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Five O'Clock World
For Fun Friday, share your shitty work stories!
Hey, here’s a good one for Fun Friday: What’s an extraordinarily lousy job experience you had?
I stress “extraordinarily” because I assume most of us have had lousy jobs — jobs where the work sucked, the people sucked, the pay sucked, etc. But if you’re the kind of person who has had lousy jobs — that is, if you’re not the kind of golden child who was shovel-passed from a good school to a good job and on to a steady skyward climb on the success express — you have probably had the usual kind of shit jobs and, then, you’ve had the really shit jobs.
Or a particularly bad experience on a shit job, or related to the life of a shit-job holder. Like this:
I worked in restaurants in my early New York days. Some of these jobs weren’t half bad — my two years bussing tables at the Crystal Fountain at the Grand Hyatt on 42nd Street (Donald Trump, proprietor!), for example, was definitely very hard physical labor — we really spun those fucking tables — but also a union job and therefore relatively well-compensated. My other gigs weren’t so hot but I was too young and dumb to know or care much; I’ll have to tell you sometime about my tenure as a waiter at Daly’s Daffodil, a slowly dying Upper East Side joint owned by Skitch Henderson and managed by some of his less talented cronies, or as a busboy at a Soho dump where one night mobsters wrecked the joint and hit me with a chair. I didn’t make a lot on these jobs (and I didn’t deserve to!) but they were, let us say, colorful.
I was often between engagements — another way to put it was that I just couldn’t hold a job — and when funds got low, since I had restaurant experience, I would scan the want ads for another restaurant gig. These usually sucked, financially and just as a general proposition, and I didn’t stick with them long, and often I didn’t give notice. But it was a high-churn business and I figured the coked-up assholes who usually managed these enterprises weren’t going to call up to get references for a busboy who probably wouldn’t be around long anyway, so I could slide in and out. In some ways life’s easier when you don’t give a shit.
One of these places was called the Beanstalk — the Rockefeller Center outlet of a Long Island restaurant that served low-impact vegetarian food to health-conscious diners. I have found a New York Times review, which bestowed faint praise on their Woodbury branch’s “pasta made from spinach and artichokes... yogurt and Tofutti (a nondairy frozen dessert made from tofu) are served in place of ice cream and on the back of the menu diners are assured that the food contains no preservatives...”
So it was basically mass-market Moosewood, cooked in vats and served on nice plates in a classy but completely antiseptic room to the kind of people who could pay more than McDonald’s prices for lunch — you know, snooty business drags who thought they were hip. (One time I actually saw a “if the service had been better the tip would have been bigger” card left on a table.) Here’s the menu. Yes, they actually had a section called “Quiche and Tell.”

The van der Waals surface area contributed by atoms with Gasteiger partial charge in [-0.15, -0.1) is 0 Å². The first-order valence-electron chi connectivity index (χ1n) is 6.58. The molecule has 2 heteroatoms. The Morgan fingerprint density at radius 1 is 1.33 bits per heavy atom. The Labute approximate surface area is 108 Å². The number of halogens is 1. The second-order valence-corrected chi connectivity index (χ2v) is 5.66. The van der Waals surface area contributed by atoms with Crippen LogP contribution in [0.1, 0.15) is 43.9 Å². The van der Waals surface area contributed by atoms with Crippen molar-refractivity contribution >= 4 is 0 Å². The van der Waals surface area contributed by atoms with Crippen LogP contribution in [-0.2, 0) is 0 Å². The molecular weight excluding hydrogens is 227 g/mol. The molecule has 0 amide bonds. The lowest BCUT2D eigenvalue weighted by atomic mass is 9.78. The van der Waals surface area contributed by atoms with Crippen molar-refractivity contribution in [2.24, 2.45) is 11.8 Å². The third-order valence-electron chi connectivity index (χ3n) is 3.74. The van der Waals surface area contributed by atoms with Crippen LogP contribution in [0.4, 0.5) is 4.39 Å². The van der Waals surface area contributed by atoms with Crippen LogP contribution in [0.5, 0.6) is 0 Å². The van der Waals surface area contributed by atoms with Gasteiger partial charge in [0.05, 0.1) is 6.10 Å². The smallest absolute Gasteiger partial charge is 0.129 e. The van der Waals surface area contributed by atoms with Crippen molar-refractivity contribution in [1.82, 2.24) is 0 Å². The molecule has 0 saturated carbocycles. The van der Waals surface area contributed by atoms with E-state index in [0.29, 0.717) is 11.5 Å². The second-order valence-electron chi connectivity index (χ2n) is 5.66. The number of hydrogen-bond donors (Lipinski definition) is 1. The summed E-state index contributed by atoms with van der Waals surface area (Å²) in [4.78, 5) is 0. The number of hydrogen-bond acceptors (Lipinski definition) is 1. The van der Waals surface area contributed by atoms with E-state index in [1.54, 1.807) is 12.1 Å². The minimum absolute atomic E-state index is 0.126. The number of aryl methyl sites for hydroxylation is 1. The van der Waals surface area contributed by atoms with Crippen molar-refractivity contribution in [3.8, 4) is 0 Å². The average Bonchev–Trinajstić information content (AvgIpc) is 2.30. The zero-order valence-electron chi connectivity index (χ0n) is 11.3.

Anyway, I got a lunchtime busboy gig there. It was rapid-fire and there was a lot of sidework, including cleaning the frozen yogurt machine — in fact it seemed like I spent as much time doing chores as I spent on the floor, which mean half my time was straight “tipped minimum wage,” around a buck fifteen if I recall aright. And the tips from the waiters, they were not generous.
So as soon as I paid that month’s rent, I quit. I don’t remember what kind of notice, if any, I gave. Soon enough I got some other job — now let’s see, what was it — maybe as a messenger? Or temp work as a “light typist”? Eventually I was jobless again, and this time another position wasn’t so easy to find. Don’t recall whether it was a business cycle thing or the first stirrings of the new way of life where even busboys and messengers had to tighten up their shit. Whatever it was, I soon ran short of funds — and I mean hide-from-the-landlord short.
One day I saw that the Beanstalk was hiring — not for floor staff (which, I really think, I wouldn’t have gone for, broke as I was) but for people to stand outside the restaurant dressed as vegetables — in foam suits representing tomatoes and celery stalks — and hand out flyers at the lunchtime. The pay was dismal but I was strapped. So I shaved and put on clean clothes and waited in line while some fancy lady speed-interviewed other losers. You didn’t take CVs to interviews like these — I didn’t anyway — but I knew enough to leave my previous Beanstalk tenure off the experience section of the application.
But about thirty seconds into the interview the lady squinted at me and said, “Wait a minute. Have you worked here before?” This caught me so flat-footed that, rather than brass it out, I admitted I had.
“No,” she told me. “We’re not going to hire you. You were a terrible busboy.”
I don’t know what I said. I may not have said anything. Perhaps I mentioned that I had once worked at the Grand Hyatt, for Donald Trump. I walked out of the restaurant and onto the sidewalk and sat on a low wall and stared vacantly at passers-by. I had tried, and failed, to get a job handing out flyers in a tomato suit. Not for the last time in my life, I knew I had hit rock bottom.
How about you?